BA (Hons) History, University of the West of England, and BSc Accounting, Robert Gordon University
Head of Change, Middle East and Africa for a multinational engineering firm
Senior Consultant, OEE Consulting
Why did you choose to study your programme and why specifically at Imperial College Business School?
I wanted to take some time to learn about different aspects of business, to build a network and to move into consulting. The brand name of Imperial is a big draw, the innovation at the School is really exciting, and London is among the best places in the world to live.
What advice would you give to a prospective student considering studying the same programme as you?
Find out as much as you can from as many sources as you can. Make sure the programme is for you – that it meets your needs, that it can be the bridge to where you want to be, that the organisations values align with yours. Take as many alumni for coffee as possible to get the best feel for the institution.
How did you find living in London?
I’ve lived in ten countries and never found anything like London, either travelling or to live. It’s a hotbed of startup energy, it’s a financial hub, it’s the cultural and political centre of one of the world’s largest economies. I don’t think any city can claim to be those things except London. And it’s also a lot of fun. Whatever you enjoy, whatever you want to do, London has it.
What was the Business School community like?
I was really impressed before I’d even arrived at the School by how open and generous the community is. I was fortunate enough to have three months free before my MBA began, and I used that time to approach as many Imperial alumni as possible to get insights into how best to use my time at the School, how best to get into my preferred career, and if there was anything I should know before I started.
The Careers and Professional Development team was also extremely helpful as soon as I’d been made an offer. I had a very early careers interview, and the Careers team were superb at doing whatever they could to help out.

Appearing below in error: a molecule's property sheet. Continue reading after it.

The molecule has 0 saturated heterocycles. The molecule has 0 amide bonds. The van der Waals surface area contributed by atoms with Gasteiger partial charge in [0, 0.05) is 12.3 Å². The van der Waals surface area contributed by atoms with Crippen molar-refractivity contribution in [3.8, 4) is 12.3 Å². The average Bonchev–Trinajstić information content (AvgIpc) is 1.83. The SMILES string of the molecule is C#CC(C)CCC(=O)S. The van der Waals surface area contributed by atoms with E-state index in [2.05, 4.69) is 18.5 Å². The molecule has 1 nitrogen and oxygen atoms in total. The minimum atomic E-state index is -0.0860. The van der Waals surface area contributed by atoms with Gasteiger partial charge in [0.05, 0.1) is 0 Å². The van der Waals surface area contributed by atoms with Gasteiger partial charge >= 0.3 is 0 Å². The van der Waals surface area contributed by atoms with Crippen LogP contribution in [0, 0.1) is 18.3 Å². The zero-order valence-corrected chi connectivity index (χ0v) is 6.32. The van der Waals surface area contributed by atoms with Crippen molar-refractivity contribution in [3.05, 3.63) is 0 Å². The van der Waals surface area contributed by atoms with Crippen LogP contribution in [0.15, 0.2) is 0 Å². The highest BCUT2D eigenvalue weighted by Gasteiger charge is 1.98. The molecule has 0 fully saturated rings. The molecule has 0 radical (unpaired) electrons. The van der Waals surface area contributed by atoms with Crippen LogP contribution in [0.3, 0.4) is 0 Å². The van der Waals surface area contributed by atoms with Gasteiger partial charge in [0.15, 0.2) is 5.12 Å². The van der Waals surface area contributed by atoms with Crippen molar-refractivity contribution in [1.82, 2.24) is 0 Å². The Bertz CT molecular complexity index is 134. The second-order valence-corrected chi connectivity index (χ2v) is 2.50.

Once I arrived I found that the programme management, academics, and Business School heads were just as willing to help. I had – and continue to have – regular meetings with senior staff. It’s important to know that your experience doesn’t end once you’ve been given a certificate and got to wear a gown. As students and ambassadors, we have an enormous amount to offer and to gain from a prolonged and close relationship with the School. We can shape its direction, help future students, and keep up to date with the things that fascinated us as students but which we barely have time for as graduate professionals. The School is open to that at every level, and there are great advantages for everyone to staying involved.
What do you enjoy most about your work and what are the main challenges that you face?
I like the variety of projects and locations (a mining company in the Midlands, a bank in Scotland, a consulting firm in Germany), and learning about how businesses work. Consulting is tough on work-life balance, though. I got up at 3.30am this morning to drive to Heathrow to fly to Frankfurt!
In what way is remaining connected to your alumni network important to you? What value do you get out of your connections with the Business School and your fellow alumni?
The alumni network keeps me plugged into what’s going on at the Business School, in London, in industries I’m interested in and in groups of friends. I get to spend time with some extraordinary people doing fascinating things.
Have you volunteered at the Business School since you graduated? If so, why do you feel it’s important to volunteer your time and experience?
I have attended recruitment days because I think it’s important for prospective students to understand things from an experienced point of view.